Print Photogravure Of President William Howard Taft For Sale
Photogravure of President William Howard Taft :
Page size approx. 15 ½” x 10”.
Very Good Condition for age, approx. 100 years.
This Photogravure of President William Howard Taft, is from The White House Gallery of Official Portraits of the Presidents, Copyright, 1901, by The Gravure Company of America Incorporated. Copyright, 1912, by Bureau of National Literature. Prepared for Publication by the Bureau of National Literature for the Syndicate Publishing Company 12 and 14 West 32d Street, New York City.
Photogravure is an intaglio printmaking or photo-mechanical process whereby a copper plate is coated with a light-sensitive gelatin tissue which had been exposed to a film positive, and then etched, resulting in a high quality intaglio print that can reproduce the detail and continuous tones of a photograph.
William Howard Taft (September 15, 1857 – March 8, 1930) was the 27th President of the United States (1909–1913) and later the tenth Chief Justice of the United States (1921–1930). He is the only person to have served in both of these offices.
Before becoming President, Taft was selected to serve on the Ohio Superior Court in 1887. In 1890, Taft was appointed Solicitor General of the United States and in 1891 a judge on the United States Court of Appeals for the Sixth Circuit. In 1900, President William McKinley appointed Taft Governor-General of the Philippines. In 1904, President Theodore Roosevelt appointed Taft Secretary of War in an effort to groom Taft, then his close political ally, into his handpicked presidential successor. Taft assumed a prominent role in problem solving, assuming on some occasions the role of acting Secretary of State, while declining repeated offers from Roosevelt to serve on the Supreme Court.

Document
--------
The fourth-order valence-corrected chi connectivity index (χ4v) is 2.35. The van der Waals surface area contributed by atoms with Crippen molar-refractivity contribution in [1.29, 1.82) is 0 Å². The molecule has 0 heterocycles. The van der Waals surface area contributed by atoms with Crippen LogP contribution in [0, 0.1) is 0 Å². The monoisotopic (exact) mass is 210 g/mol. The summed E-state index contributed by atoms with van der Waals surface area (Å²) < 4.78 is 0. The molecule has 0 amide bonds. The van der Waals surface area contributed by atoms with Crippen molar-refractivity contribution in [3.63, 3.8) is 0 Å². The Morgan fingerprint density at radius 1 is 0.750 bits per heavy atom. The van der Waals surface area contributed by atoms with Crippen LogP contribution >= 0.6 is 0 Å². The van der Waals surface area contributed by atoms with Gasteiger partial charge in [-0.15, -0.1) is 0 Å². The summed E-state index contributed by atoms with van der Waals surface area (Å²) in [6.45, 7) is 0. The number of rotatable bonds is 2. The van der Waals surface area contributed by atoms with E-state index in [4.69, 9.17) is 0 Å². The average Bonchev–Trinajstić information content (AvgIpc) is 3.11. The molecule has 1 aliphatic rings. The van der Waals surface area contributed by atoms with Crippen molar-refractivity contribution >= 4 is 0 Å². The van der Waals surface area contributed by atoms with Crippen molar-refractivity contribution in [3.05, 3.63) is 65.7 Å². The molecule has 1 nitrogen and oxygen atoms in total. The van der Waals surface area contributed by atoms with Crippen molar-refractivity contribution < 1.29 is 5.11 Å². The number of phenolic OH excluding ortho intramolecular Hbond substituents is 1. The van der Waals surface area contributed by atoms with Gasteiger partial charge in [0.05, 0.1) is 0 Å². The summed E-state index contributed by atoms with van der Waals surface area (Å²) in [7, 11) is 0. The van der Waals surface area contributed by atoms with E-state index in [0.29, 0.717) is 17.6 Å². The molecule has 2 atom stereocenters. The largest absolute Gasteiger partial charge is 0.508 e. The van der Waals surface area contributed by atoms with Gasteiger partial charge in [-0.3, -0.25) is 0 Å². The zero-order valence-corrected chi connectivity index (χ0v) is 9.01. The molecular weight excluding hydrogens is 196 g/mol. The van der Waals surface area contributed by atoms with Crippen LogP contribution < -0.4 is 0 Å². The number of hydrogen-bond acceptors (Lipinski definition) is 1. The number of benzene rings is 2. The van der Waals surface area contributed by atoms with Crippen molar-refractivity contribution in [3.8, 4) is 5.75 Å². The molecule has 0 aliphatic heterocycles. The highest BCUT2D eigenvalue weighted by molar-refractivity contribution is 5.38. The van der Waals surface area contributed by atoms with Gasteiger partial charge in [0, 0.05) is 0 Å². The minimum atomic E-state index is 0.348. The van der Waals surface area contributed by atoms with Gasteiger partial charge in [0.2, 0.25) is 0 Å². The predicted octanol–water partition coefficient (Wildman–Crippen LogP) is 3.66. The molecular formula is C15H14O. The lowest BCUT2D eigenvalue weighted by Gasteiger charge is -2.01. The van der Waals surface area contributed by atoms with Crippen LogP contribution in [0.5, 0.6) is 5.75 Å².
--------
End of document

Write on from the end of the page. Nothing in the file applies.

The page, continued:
Riding a wave of popular support for fellow Republican Roosevelt, Taft won an easy victory in his 1908 offer for the presidency.
In his only term, Taft's domestic agenda emphasized trust-busting, civil service reform, strengthening the Interstate Commerce Commission, improving the performance of the postal service, and passage of the Sixteenth Amendment. Abroad, Taft sought to further the economic development of nations in Latin America and Asia through "Dollar Diplomacy", and showed masterful decisiveness and restraint in response to revolution in Mexico. The task-oriented Taft was oblivious to the political ramifications of his decisions, often alienated his own key constituencies, and was overwhelmingly defeated in his offer for a second term in the presidential election of 1912. In surveys of presidential scholars, Taft is usually ranked in the second or third quartile of all Presidents.
After leaving office, Taft spent his time in academia, arbitration, and the search for world peace through his self-founded League to Enforce Peace. In 1921, after the First World War, President Warren G. Harding appointed Taft Chief Justice of the United States. Taft served in this capacity until shortly before his death in 1930.
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Print Photogravure Of President William Howard Taft: $6